Published on October 28, 2021

UNC Health Southeastern earns its first ENERGY STAR certification

Energy Star logoUNC Health Southeastern has announced that its medical center in Lumberton, NC, has earned the U.S. Environmental Protection Agency’s (EPA) ENERGY STAR® certification for superior energy performance.

“Improving the energy efficiency of our nation’s buildings is critical to protecting our environment,” said Jean Lupinacci, chief of the ENERGY STAR Commercial and Industrial Branch. “From the boiler room to the board room, organizations are leading the way by making their buildings more efficient and earning EPA’s ENERGY STAR certification.”

ENERGY STAR-certified buildings and plants are verified to perform in the top 25 percent of buildings nationwide, based on weather-normalized source energy use that takes into account occupancy, hours of operation, and other key metrics. ENERGY STAR is the only energy efficiency certification in the United States that is based on actual, verified energy performance.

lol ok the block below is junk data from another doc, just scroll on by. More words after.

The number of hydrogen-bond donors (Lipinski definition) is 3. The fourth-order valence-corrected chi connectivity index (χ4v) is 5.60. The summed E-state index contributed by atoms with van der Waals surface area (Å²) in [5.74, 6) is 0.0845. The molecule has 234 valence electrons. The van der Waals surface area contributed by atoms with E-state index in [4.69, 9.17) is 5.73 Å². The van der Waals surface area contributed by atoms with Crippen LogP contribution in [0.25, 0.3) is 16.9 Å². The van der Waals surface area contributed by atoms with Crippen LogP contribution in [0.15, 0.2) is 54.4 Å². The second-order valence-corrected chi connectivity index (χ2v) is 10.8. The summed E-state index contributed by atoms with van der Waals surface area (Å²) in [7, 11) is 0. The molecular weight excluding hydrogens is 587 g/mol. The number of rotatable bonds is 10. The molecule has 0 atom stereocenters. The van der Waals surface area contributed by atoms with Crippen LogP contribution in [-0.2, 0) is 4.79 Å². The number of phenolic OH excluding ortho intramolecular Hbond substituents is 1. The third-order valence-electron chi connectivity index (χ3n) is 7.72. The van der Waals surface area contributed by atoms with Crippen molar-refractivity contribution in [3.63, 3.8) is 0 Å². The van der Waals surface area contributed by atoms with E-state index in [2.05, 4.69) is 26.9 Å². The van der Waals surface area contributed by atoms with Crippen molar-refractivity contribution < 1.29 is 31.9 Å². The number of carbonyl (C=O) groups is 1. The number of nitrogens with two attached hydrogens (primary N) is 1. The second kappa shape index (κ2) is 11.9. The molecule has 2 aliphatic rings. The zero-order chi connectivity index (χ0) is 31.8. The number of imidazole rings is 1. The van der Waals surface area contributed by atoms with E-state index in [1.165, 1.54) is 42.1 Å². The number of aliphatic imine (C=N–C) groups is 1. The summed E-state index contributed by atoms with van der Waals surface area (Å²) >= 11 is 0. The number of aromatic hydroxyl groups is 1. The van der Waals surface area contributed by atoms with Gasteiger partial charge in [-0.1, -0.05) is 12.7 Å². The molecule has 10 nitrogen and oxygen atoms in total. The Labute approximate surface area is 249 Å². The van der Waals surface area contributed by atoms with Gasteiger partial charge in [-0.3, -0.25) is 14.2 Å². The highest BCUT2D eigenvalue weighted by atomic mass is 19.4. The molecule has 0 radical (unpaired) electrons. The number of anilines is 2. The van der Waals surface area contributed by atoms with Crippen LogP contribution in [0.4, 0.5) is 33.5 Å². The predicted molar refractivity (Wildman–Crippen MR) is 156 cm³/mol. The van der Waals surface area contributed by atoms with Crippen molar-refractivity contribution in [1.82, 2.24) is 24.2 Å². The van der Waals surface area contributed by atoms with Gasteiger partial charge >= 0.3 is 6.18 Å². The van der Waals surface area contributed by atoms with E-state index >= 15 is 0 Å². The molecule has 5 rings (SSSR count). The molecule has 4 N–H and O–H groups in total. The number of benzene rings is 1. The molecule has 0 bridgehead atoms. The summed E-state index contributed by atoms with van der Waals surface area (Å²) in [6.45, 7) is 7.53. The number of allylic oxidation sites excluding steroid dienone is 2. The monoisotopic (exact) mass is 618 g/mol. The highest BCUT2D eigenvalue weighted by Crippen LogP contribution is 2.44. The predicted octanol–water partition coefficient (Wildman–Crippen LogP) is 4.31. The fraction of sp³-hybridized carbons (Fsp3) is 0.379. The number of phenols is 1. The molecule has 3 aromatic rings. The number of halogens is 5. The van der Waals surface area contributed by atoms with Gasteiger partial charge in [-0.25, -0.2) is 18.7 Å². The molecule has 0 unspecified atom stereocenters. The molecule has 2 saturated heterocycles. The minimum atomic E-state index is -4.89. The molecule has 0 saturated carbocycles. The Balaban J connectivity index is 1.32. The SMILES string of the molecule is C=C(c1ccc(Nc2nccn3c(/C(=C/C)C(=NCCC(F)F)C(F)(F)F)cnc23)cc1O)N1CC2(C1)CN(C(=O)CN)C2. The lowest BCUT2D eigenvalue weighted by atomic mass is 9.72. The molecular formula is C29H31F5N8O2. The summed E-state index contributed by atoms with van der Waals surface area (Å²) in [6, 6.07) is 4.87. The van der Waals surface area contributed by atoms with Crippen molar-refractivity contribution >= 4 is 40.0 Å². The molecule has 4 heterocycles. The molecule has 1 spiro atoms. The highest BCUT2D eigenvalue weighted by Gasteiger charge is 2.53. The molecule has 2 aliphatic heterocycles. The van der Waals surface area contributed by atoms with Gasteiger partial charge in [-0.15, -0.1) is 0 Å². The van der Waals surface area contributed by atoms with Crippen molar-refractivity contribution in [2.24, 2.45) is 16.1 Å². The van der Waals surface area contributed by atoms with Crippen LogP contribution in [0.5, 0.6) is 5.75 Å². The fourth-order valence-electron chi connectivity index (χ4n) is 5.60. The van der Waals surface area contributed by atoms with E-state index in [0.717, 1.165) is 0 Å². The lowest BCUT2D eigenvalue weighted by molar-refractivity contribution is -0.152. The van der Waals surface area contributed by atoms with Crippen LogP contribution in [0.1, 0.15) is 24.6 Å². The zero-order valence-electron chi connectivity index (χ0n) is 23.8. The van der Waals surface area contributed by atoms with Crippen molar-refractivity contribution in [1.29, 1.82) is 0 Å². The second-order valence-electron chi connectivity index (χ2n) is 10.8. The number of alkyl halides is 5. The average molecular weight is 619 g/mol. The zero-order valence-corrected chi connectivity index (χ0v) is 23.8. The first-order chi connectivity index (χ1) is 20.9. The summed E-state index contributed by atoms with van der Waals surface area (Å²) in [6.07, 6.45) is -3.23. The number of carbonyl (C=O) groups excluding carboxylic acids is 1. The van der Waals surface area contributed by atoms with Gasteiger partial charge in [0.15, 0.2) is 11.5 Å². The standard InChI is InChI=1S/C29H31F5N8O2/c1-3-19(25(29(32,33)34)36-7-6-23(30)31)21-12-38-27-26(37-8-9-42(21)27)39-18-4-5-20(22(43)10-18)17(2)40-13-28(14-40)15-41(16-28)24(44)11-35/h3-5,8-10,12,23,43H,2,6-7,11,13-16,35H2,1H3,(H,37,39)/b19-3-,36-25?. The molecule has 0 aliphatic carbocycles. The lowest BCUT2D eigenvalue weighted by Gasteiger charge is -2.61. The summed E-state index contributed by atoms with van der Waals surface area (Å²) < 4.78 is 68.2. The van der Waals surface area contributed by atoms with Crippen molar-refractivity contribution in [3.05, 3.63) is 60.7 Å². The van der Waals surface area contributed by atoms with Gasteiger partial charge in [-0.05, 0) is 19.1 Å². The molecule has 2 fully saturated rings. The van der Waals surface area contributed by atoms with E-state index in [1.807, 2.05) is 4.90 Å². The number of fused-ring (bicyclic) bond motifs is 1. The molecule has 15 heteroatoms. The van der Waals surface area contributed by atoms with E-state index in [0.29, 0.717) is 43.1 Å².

“We’re honored to earn the ENERGY STAR for superior energy performance at the medical center and appreciate the efforts of everyone who has been involved in its efficient operation,” said Joe Buri, director of Facility Services for UNC Health Southeastern. “Saving energy is just one of the ways we show our community we care, and that we’re committed to doing our part to protect the environment and public health, both today and for future generations.”

Buri credits this success to the efforts by staff over the years to save energy and contribute to less emissions in air, creating a healthier environment for all.

On average, ENERGY STAR certified buildings and plants use 35 percent less energy, cause 35 percent fewer greenhouse gas emissions, and are less expensive to operate than their peers—all without sacrifices in performance or comfort.

To date, tens of thousands of buildings and plants across all fifty states have earned the ENERGY STAR. For more information about ENERGY STAR for Buildings and Plants, visit www.energystar.gov/buildings